DealBook Briefing: Wall Street’s Fear Gauge Jumps on Flynn News

Remember that the VIX tracks investor expectations of how volatile stock markets will be in the month ahead. The possibility that Mr. Flynn could implicate senior White House officials in Mr. Mueller’s investigation would certainly throw the markets into high uncertainty.

Major stock indexes have pulled back today as well, despite the tax news. The Standard & Poor’s 500 index was down nearly 1 percent at 2,622.12, while the Dow Jones industrial average was down a more modest 0.6 percent, at 24,120.72.

More potential holdouts back the Senate tax plan.

Two Republican senators who had previously opposed the bill for its treatment of so-called pass-through businesses, Ron Johnson of Wisconsin and Steve Daines of Montana, now say they will vote for the legislation.

What convinced them? Tweaks to how pass-through businesses are treated:

The Senate tax bill allows pass-through owners to deduct 17.4 percent of their business income as a way of lowering their taxes. Republicans were planning to increase the deduction to 20 percent to address the concerns over how pass-through owners were being treated by the bill.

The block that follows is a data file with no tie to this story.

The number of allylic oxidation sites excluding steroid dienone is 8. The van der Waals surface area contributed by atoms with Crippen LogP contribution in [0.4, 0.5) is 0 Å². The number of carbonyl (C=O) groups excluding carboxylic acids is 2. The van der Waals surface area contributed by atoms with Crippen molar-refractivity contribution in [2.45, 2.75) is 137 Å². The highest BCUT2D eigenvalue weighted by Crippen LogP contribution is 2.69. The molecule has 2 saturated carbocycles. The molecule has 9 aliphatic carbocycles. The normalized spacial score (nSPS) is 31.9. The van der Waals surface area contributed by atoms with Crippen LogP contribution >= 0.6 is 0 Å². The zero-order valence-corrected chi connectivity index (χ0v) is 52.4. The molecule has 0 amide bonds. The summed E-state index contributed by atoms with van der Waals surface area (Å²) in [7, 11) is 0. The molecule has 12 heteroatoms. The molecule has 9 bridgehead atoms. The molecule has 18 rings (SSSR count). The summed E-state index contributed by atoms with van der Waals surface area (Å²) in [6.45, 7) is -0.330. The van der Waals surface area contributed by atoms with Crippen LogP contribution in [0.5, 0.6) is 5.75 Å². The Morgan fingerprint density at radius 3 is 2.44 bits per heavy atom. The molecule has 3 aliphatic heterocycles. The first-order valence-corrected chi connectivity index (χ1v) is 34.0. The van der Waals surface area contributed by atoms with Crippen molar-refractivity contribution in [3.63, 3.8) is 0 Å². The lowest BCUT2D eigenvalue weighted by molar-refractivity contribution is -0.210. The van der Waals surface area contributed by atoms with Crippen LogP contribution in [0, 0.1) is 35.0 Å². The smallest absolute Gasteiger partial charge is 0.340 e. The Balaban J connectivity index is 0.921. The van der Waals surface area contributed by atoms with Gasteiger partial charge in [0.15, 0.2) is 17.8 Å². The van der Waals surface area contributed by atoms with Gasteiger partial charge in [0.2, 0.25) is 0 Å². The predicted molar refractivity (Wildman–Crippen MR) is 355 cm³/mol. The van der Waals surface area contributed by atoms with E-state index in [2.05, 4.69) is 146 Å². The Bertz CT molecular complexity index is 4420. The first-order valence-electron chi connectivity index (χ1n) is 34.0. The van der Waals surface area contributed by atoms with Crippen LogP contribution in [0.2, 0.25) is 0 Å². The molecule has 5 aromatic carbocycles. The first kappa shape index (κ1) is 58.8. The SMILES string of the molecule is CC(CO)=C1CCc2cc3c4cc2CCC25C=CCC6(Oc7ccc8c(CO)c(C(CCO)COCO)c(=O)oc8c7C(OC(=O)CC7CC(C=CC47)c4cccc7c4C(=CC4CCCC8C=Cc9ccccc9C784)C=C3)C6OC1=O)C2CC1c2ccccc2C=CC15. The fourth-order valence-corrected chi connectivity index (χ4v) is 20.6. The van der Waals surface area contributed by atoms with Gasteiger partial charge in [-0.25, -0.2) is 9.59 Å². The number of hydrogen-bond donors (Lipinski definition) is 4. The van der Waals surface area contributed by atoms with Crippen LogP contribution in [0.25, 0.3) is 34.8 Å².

Now, the deduction is to be raised to 23 percent, an aide to Mr. Daines said.

The remaining holdouts include Susan Collins of Maine and several senators concerned about the bill’s effect on the deficit.

The issues that still need to be addressed in the Senate bill.

Senators are still expected to vote today on the proposal. But its chances of succeeding may come down to whether deficit hawks in the Senate like Bob Corker of Tennessee can be convinced that the overhaul will not add to the national deficit. Last night, lawmakers were pushed to remove a provision that would have automatically raised tax rates if economic growth did not prove strong enough to pay for cuts.

That’s on top of other bad news for Senate Republicans, including the Joint Committee on Taxation finding that the bill would add $1 trillion to the deficit, though G.O.P. officials largely dismissed that conclusion. Here’s a handy breakdown of various analyses of the bill’s potential effect on the deficit.

How Republican leaders are proposing to find at least $400 billion in new revenue

• Slowly raising corporate rates above 20 percent

Huge automatic cuts to government programs, from Medicare to farm subsidies to student loans

The big problem

According to Caitlin Owens of Axios:

Aides say they still hope to bring all 52 Republicans to…

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